Mountie recounts Mayerthorpe shootout
Ben Lemphers/for metro edmonton
Cpl. Stephen Vigor remembers hearing two loud bangs moments before a barrage of bullets starting flying, striking four Alberta Mounties as he reached for his gun.
He ran through the snow towards the noise while his partner raced to their squad car, calling for backup.
Then Jimmy Roszko emerged from out of the darkness in a nearby Quonset, pointing his gun at Vigor and firing off two rounds. He missed.
The officer returned fire, striking Roszko — twice — until he staggered back into the Quonset near the outskirts of Mayerthope, 120 km northwest of Edmonton, where he later took his own life.
The March 3, 2005, incident ended with the tragic death of four young officers — Constables Anthony Gordon, Leo Johnston, Brock Myrol and Peter Schiemann — in one of the most horrific days in Canadian policing history.
Vigor spoke publicly about the incident for the first time yesterday, a week after Gov.-Gen. Michaelle Jean awarded him a rare medal of bravery for preventing further bloodshed at Mayerthorpe.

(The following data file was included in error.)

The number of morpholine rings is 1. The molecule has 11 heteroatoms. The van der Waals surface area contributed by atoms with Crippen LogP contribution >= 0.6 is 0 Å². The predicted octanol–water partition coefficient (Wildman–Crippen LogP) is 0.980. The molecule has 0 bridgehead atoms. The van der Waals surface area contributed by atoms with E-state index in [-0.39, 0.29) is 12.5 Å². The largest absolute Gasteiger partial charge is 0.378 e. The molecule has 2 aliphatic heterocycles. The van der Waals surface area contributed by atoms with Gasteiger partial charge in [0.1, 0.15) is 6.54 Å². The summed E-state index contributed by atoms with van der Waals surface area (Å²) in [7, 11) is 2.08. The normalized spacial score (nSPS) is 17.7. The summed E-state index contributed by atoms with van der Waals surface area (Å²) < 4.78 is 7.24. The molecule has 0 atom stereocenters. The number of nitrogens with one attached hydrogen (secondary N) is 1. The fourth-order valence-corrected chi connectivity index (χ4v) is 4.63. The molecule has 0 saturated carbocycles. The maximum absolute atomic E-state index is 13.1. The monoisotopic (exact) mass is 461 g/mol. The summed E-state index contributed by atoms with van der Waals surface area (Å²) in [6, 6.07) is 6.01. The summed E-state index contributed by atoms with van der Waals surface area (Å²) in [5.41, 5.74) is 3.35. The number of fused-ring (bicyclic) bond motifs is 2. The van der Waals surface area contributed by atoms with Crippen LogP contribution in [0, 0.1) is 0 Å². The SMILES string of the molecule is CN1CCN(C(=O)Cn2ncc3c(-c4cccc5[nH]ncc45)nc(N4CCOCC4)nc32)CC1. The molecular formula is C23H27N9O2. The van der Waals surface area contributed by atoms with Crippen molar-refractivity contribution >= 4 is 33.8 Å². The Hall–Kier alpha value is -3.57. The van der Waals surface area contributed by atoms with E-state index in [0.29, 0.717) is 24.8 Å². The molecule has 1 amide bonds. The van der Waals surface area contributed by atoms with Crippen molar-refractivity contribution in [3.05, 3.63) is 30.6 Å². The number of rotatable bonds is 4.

"It really is a bittersweet award," he said. "I would much rather have the four officers here and not receive the award … It’s so very emotional and I still get choked up about it."
While he’s honoured by the national recognition, he deflects the title of "hero," even though his two adult children call him one.
The 30-year veteran says he joined the force because he wanted to make a difference, but his outlook on life has changed significantly since the shootings.
"It’s made me really understand how precious life is," he said. "I have stopped taking things for granted, my family, my children."
Last year, two Barrhead men — Shawn Hennessey, 28, and Dennis Cheeseman, 23 — were charged with first-degree murder in connection with the incident. But the tragedy has continued to generate criticism of the justice system and RCMP’s handling of it. Vigor urged the public, however, to wait until the trial and a fatality inquiry are complete before passing judgment.
"Being there and knowing what happened and hearing speculation and rumours is frustrating," he said.